At last, back in the birding saddle with a visit to the Guadalhorce in Malaga for the monthly field visit of the Andalucia Bird Society and over 60 species recorded including Thekla Lark and Stonechat on the way down the mountain and a welcome home by this week's small resident flock of Bee-eaters. a clear,dry and sunny morning but, pleasingly, not quite as hot as the previous few days.
|Kingfisher Alcedo atthis
Starting out there were a good number of swifts to be seen feeding overhead, mainly Common but also a number of Pallid Swifts. Likewise, plenty of Barn Swallows about plus a handful of Red-rumped Swallows and a few House Martins. Naturally, we were greeted by a raucous flock of Monk Parakeets. From the footbridge we were able to see Coots and Moorhens plus the off Little Egret along with the resident flock of Rock Doves and a scattering of Spotless Starlings. Up river to the right of the first bridge a Kingfisher rested for very many minutes showing off his salmon-coloured breast. From here and regularly throughout the morning we had views of Zitting Cisticolas and even produced a couple of Sardinian Warblers.
|Common Sandpiper Actitis hypoleucos
The first hide overlooking the Laguna Casillas produced a few Coots and Little Grebe plus a White-headed Duck and single male Common Pochard. However, pride of lace must have gone to the Little Bittern that kept us entertained from the top of the opposite reed bed. The first Little Egret was seen and more were to follow during the course of the morning. Around us we had a movement of Serins, Goldfinches and House Sparrows plus a single Greenfinch. From the neighbouring hide overlooking the Wader Pool the first sight of waders. A few Black-winged Stilts and about twenty Little Ringed Plovers along with a Kentish Plover. A pair of Green Sandpipers were feeding to the left whilst a Common Sandpiper did likewise from the centre island. Then, there in the old tree at the front of the nearest island, another Kingfisher to entertain us as he fished away to his heart's content.
|Fishing lessons about to commence from this Kingfisher Alcedo atthis
|Record shot of well-camouflaged Snipe Gallinago gallinago
Very little to be seen at sea or on the beach so the group split to make their separate ways to the remaining two lagunas. Those travelling via the beach managed to record both Nightingale and Olivacious Warbler and at the Laguna Grande found a juvenile Redshank. Meanwhile, the other group had a surprise visit from a close Booted Eagle at the Laguna Casillas and a few Grey Herons had arrived at the Wader Pool. Also at the latter, the visiting Snipe reappeared and remained well-concealed but, in the end, all were able to find the bird. Finally, leaving the pool, a large flock of Barn Swallows were taking a well-earned rest in the shade.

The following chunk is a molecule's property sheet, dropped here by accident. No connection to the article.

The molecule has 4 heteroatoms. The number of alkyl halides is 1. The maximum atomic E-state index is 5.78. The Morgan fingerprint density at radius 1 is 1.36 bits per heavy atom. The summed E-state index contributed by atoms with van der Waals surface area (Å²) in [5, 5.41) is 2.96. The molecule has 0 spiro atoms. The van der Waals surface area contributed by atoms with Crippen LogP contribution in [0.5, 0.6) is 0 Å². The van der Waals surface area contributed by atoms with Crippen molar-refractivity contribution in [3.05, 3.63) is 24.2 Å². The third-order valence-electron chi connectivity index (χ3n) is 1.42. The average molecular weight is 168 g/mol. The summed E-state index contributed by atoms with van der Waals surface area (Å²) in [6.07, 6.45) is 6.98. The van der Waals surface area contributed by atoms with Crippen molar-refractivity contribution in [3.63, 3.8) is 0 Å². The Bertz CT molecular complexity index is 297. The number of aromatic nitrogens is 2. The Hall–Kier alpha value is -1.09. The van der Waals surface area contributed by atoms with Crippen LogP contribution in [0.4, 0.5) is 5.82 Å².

|Cattle Egrets Bubulcus ibis with Lesser Black-backed, Yellow-legged and Audouin's Gulls Larus fuscus, Larus michahellis & Larus audouinii
|Booted Eagle Hieraaetus pennatus over the Laguna Casillas
|Resting flock of Barn Swallows Hirundo rustica but can you find the Red-rumped Swallow Hirundo daurica?
|Audouin's Gulls Larus audouinii
|Record shot of Little Tern Sterna albifrons over Laguna Grande
Gadwall, Mallar, Shoveler, Pochard, White-headed Duck, Little Grebe, Black-necked Grebe, Little Bittern, Cattle Egret, Little Egret, Glossy Ibis, Grey Heron, Purple Heron, Flamingo,Booted Eagle,Kestrel,Moorhen,Coot,Black-winged Stilt, Avocet, Little Ringed Plover, Ringed Plover, Kentish Plover, Grey Plover, Little Stint, Dunlin, Snipe, Redshank, Green Sandpiper, Common Sandpiper, Turnstone, Mediterranean Gull, Black-headed Gull, Audouin’s Gull, Lesser Black-backed Gull, Yellow-legged Gull, Sandwich Tern, Little Tern, Rock Dove, Collared Dove, Monk Parakeet, Common Swift, Pallid Swift, Kingfisher, Barn Swallow, House Martin, Red-rumped Swallow, Blue-headed Wagtail, Grey Wagtail, Nightingale, Blackbird, Cetti’s Warbler, Zitting Cisticola, Sedge Warbler, Sardinian Warbler, Spotless Starling, House Sparrow, Serin, Greenfinch, Goldfinch
Check out the accompanying website at http://www.birdingaxarquia.weebly.com for the latest sightings, photographs and additional information.